Alternate deduction a big tax win

tax SMSF deduction

A substantial tax advantage can be enjoyed by SMSF trustees should they decide to use the alternate deduction method for risk insurance premiums.

A technical expert has reminded advisers that using the alternate deduction rules with regard to risk insurance premiums can create a significant tax advantage for an SMSF.

The alternate deduction provision is unique to SMSFs and allows trustees to claim future deductions relating to risk insurance held within the fund when the member the policy covers dies before the age of 65.

“Unfortunately the opportunity arises out of a set of tragic circumstances where a person has passed away, they’ve passed away before 65, and the cold hard facts of this alternate deduction is the younger they die, the bigger the deduction,” Accurium head of education Mark Ellem told delegates at the recent selfmanagedsuper SMSF Professionals Day 2022 held in Sydney.

To illustrate the advantage of using the alternate tax deduction rules, Ellem used the example of an SMSF member who passes away at age 44 with total super benefits of $1.5 million, which includes a life insurance policy of $800,000.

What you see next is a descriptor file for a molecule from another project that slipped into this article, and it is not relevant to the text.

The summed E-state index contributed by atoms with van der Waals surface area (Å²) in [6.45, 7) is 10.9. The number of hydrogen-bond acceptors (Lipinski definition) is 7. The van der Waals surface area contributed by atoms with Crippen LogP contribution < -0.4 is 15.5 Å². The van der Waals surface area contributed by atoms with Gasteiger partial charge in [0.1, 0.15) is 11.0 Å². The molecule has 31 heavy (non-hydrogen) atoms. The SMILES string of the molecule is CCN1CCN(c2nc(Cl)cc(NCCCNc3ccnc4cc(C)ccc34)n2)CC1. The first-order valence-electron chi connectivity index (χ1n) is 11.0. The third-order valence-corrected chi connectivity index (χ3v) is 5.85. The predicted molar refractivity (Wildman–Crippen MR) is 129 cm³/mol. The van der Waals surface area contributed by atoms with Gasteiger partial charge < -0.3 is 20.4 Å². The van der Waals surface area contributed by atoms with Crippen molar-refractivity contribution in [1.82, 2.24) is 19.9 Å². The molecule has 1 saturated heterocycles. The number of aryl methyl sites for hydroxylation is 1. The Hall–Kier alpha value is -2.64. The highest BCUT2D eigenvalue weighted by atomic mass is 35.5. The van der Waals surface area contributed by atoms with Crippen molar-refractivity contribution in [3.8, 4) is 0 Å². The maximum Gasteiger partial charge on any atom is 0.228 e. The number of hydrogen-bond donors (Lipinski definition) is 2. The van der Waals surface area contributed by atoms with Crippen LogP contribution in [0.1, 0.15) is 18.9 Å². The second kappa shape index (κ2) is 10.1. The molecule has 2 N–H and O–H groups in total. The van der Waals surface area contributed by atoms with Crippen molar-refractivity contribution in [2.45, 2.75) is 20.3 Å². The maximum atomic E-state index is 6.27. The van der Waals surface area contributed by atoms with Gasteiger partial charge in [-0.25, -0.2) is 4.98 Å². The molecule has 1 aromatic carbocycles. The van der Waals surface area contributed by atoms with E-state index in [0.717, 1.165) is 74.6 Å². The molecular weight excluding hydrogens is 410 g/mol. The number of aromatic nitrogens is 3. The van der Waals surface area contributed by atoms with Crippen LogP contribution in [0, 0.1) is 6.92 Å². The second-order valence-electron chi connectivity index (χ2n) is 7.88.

Premiums for the year were paid monthly and total $2816 or $352 for eight months.

Using the formula provided by the law, the total assets of the deceased member are multiplied by a proportion of the individual’s future service period determined by the years they would have been able to work had they reached the age of 65 – the standard age of retirement.

In this situation, the deceased member’s current service period is 25 years, or 9125 days, and their future service period is 21 years, or 7665 days. The calculation of the alternate deduction is then determined by multiplying $1.5 million by 7665 divided by the person’s full service period to age 65 or 16,790 days.

“The calculation gives the fund a tax deduction of $684,783. That’s a real tax benefit of $102,717. That’s $684,783 of assessable income that the fund won’t pay tax on going forward,” Ellem noted.

“Now obviously all of that’s not going to be used in that year, the member’s not going to have $684,000 worth of income … but compare that to the tax benefit from simply claiming the insurance premiums of $2816.”

He pointed out this opportunity is unique to SMSFs and that the insurance premiums for the risk cover have to have already been made in the year of the member’s death for this strategy to be used, and as such recommended trustees pay monthly amounts as opposed to a yearly one.

Further, no other deductions can be claimed for insurance premiums in the future once the remaining trustees have decided to use the alternate deduction rules.

“If you have the tragic circumstances of someone in the fund passing away before 65 and they’ve got insurance, considering this alternate deduction could provide their legacy to their family members that they don’t pay tax in the fund for a number of years,” he said.

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